Introduction: V8 Block Coffee Table

Picture of V8 Block Coffee Table

While "Dumpster Diving" I found a V8 block, now surely that can be used for something!!!!

So home with me it came (to be hidden from the wife)

For info it's a Rover 3.5 V8 alloy block and I am going to turn it into a table

So this is metal, it's furniture, and it is probably going to be given away as a xmas present.

Step 1: Clean It Up a Bit

Picture of Clean It Up a Bit

Obviously I wasn't going to get away with anything using it in its oil and grime encrusted condition, but luckily we had the sand blasters in at work stripping paint from our water tanks, so a couple of beers later all the grime had magically disappeared!!

Step 2: Pistons

Picture of Pistons

Searching around in the shed junk pile I found 4 pistons (they are not the right ones for the engine but that doesn't matter.

I took off the rings and blasted them in the blast cabinet (also at work)

Step 3: Modding the Pistons

Picture of Modding the Pistons

I intend attaching the pistons to the cylinder head screw holes and for them to sit flat I needed to file part of the skirt away (shown on the piston on the right)

Step 4: Attaching the Pistons

Picture of Attaching the Pistons

Because of the con-rod bolt design and cylinder head bolt spacing, I could only screw in one bolt from each con-rod/piston in an already drilled hole, in the second hole I had to drill and tap a hole for an M8 allen bolt.

The bolts were coated in araldite before screwing in (them suckas ain't comin' out!!)

Step 5: Filling Up the Rest of the Holes

Picture of Filling Up the Rest of the Holes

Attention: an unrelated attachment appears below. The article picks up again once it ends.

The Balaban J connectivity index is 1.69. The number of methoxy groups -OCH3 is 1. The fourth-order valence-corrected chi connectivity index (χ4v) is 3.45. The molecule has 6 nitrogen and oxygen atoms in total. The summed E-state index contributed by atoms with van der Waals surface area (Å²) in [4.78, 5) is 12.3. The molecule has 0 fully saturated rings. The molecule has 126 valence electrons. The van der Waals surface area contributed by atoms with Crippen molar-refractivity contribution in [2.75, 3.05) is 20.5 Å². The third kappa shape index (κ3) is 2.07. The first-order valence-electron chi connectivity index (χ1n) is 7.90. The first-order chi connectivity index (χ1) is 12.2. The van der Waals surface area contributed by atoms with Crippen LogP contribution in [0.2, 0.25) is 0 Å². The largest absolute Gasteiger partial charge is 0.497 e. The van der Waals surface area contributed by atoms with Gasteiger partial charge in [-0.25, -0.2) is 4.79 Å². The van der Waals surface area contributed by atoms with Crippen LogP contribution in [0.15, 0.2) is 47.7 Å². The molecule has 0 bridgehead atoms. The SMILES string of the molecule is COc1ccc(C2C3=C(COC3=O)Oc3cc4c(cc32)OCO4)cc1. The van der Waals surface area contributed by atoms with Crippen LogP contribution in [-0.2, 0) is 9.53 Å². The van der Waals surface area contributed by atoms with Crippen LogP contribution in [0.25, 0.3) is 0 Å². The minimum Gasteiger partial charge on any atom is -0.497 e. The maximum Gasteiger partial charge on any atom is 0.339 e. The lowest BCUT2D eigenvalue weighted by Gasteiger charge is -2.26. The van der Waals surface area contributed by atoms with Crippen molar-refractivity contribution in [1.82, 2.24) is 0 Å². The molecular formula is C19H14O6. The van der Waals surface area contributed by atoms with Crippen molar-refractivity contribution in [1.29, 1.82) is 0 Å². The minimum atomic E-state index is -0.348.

I thought it looked more pleasing with the rest of the cylinder head screw holes filled so I used a bunch of allen grub screws also araldited in place

Step 6: Sealing

Picture of Sealing

Once all assembled I used spray clear epoxy to prevent corrosion

Step 7: Mounting the Glass

Picture of Mounting the Glass

I found some small self adhesive silicon "dots" which I stuck on the piston tops.

Initially I am going to try 2 but we will see if it needs more

Step 8: The Glass

Picture of The Glass

I found an old glass table on TradeMe and for the princely sum of $2 it was mine and gave me this lovely piece of smoked glass which turned out to be more or less the perfect size.

The photos are a little dark and don't do it justice, but it actually looks pretty good

So all told this project cost me $3 in bolts, $2 in glass, the block was free, the silicon dots were $10!!!! but I have only used 8 out of a pack of 64, the grub screws were free as they were test failed ones destined for the scrap bin.

Now I just have to persuade the wife to let me keep it!!

(just kidding - she's an angel and I am probably going to give it to a friend who is a total petrolhead!)

Comments

AMbros Custom (author)2018-01-07

Cool idea sir.

3366carlos (author)2017-12-18

beauty.

buck2217 (author)3366carlos2017-12-18

thanks

4DIYers (author)2017-12-17

Awesome work! One day I will make an engine table, just need the time lol.

buck2217 (author)4DIYers2017-12-17

Thanks, this was all completed in one day (although I had the block for a while) -it was a quiet day at work

About This Instructable

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Bio: I am a Marine Engineer in the RNZN (39 years done in various navies) and am looking forward to retirement!!! so I can do more ... More »
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